On Replacement pp 147-158 | Cite as

Remembering the disappeared in Lita Stantic’s Un muro de silencio

  • Alison Ribeiro de Menezes


This chapter explores the representation of Argentina’s disappeared in Lita Stantic’s 1993 film, Un muro de silencio [A Wall of Silence]. In contrast to the reliance upon affect in contemporary cultural explorations of memory, Stantic adopts a distanced approach based on character pairings and substitutions, metafilmic references and a focus on recursive techniques in the mise-en-scène. Together, these strategies evoke the notion of replacement as a means of both signalling the absence of the disappeared and conjuring up their spectres as a challenge to present and the future generations.


  1. Benjamin, Walter, 1977 [1928], The Origin of German Tragic Drama, tr. John Osborne (London: New Left Books)Google Scholar
  2. Bennett, Jill, 2005, Empathic Vision: Affect, Trauma, and Contemporary Art (Stanford: Stanford University Press)Google Scholar
  3. Burucúa, Constanza, 2009, Confronting the ‘Dirty War’ in Argentine Cinema (Woodbridge: Boydell & Brewer)Google Scholar
  4. Burucúa, Constanza, 2016, ‘Lita Stantic: Auteur Producer/Producer of Auteurs’, in Beyond the Bottom Line: The Producer in Film and Television Studies, ed. Andrew Spicer, Anthony McKenna and Christopher Meir (London: Bloomsbury), 215–227Google Scholar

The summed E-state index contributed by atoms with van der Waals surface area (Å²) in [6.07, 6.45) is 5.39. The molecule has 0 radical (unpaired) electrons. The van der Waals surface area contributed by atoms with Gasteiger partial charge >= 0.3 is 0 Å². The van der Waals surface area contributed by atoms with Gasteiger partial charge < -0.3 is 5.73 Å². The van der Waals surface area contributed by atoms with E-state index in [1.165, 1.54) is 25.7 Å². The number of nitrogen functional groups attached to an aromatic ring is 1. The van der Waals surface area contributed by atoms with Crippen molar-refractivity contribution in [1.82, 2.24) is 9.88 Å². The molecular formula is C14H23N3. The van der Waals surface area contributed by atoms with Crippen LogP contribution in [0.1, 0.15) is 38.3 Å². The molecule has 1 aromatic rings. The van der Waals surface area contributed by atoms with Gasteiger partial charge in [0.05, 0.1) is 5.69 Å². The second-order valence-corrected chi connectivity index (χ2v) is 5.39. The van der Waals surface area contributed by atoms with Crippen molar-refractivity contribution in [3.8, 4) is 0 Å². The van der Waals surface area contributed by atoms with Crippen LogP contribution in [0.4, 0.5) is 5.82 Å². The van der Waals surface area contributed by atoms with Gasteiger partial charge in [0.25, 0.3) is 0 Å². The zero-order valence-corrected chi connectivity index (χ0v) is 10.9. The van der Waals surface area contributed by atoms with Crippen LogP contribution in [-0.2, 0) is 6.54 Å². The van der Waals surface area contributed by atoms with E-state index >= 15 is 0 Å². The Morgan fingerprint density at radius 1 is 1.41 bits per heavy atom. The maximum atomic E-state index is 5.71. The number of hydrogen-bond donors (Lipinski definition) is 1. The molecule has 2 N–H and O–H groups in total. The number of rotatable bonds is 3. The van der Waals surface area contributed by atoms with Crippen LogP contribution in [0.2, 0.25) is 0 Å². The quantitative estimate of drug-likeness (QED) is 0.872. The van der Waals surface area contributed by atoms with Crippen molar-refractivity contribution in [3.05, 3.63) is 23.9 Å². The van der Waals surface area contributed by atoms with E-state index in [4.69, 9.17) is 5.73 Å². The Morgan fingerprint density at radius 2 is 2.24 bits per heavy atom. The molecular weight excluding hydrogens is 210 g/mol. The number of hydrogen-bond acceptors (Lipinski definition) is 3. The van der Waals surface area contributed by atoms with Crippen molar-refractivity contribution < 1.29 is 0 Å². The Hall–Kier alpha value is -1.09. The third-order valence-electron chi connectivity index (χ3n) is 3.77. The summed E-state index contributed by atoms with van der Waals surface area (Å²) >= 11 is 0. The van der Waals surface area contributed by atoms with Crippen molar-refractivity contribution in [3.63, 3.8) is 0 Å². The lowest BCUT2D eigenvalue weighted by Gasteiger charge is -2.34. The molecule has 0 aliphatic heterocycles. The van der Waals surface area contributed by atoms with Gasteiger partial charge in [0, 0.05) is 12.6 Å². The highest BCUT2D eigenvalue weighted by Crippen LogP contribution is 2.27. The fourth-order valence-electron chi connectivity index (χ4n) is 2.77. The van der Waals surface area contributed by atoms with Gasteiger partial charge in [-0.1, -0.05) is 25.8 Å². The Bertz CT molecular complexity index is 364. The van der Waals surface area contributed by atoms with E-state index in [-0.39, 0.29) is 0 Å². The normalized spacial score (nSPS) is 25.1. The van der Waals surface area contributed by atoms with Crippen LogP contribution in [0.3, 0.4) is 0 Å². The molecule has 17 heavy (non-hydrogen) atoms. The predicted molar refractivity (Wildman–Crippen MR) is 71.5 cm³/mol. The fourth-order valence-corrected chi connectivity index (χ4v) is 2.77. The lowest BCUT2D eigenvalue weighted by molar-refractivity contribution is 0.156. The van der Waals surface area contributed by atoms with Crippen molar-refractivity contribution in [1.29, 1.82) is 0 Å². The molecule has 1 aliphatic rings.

5. Burucúa, José Emilio, and Nicolás Kwiatkowski, 2014, ‘Cómo sucedieron estas cosas’: Representar masacres y genocidios (Buenos Aires: Katz)Google Scholar
  6. Gatti, Gabriel, 2011, ‘The Detained-Disappeared: Civilizational Catastrophe, the Collapse of Identity and Language’, tr. Sheena Caldwell, in RCCS Annual Review, 3, n. p.Google Scholar
  7. Longoni, Ana and Gustavo Bruzzone, eds, 2008, El siluetazo (Buenos Aires: Adriana Hidalgo)Google Scholar
  8. King, John, 1995, ‘Breaching the Walls of Silence: Lita Stantic’s Un muro de silencio’, Revista Canadiense de Estudios Hispánicos, 20/1, 43–53Google Scholar
  9. Masoletti Costa, Laura, 2014, ‘Memory Work in Argentina 1976–2006’, in Concentrationary Memories: Totalitarian Resistance and Cultural Memories, ed. Griselda Pollock and Max Silverman (London: I. B. Tauris), 223–240Google Scholar
  10. Purdy, Daniel, 2011, On The Ruins of Babel: Architectural Metaphor in German Thought (Ithaca and London: Cornell University Press)Google Scholar
  11. Ribeiro de Menezes, Alison, 2014, Embodying Memory in Contemporary Spain (New York: Palgrave Macmillan)Google Scholar
  12. Ribeiro de Menezes, Alison, 2015, ‘The Enchantment and Disenchantment of the Archival Image: Politics and Affect in Portuguese Cultural Memories of the Salazar Dictatorship and Carnation Revolution’, in Film, History and Memory, ed. Jennie M. Carlsten and Fearghal McGarry, (Houndmills: Palgrave Macmillan), 65–82Google Scholar
  13. Roach, Joseph R., 1996, Cities of the Dead: Circum-Atlantic Performance (New York: Colombia University Press)Google Scholar
  14. Schneider, Rebecca, 2011, Performing Remains: Art and War in Times of Theatrical Reenactment (London and New York: Routledge)Google Scholar
  15. Webber, Andrew J., 1996, The Doppelgänger: Double Visions in German Literature (Oxford: Oxford University Press)Google Scholar
  16. Wertsch, James V., 2008, ‘Collective Memory and Narrative Templates’, in Social Research, 75/1, 133–156Google Scholar

Copyright information

© The Author(s) 2018

Authors and Affiliations

  • Alison Ribeiro de Menezes
    • 1
  1. 1.University of WarwickCoventryUK

Personalised recommendations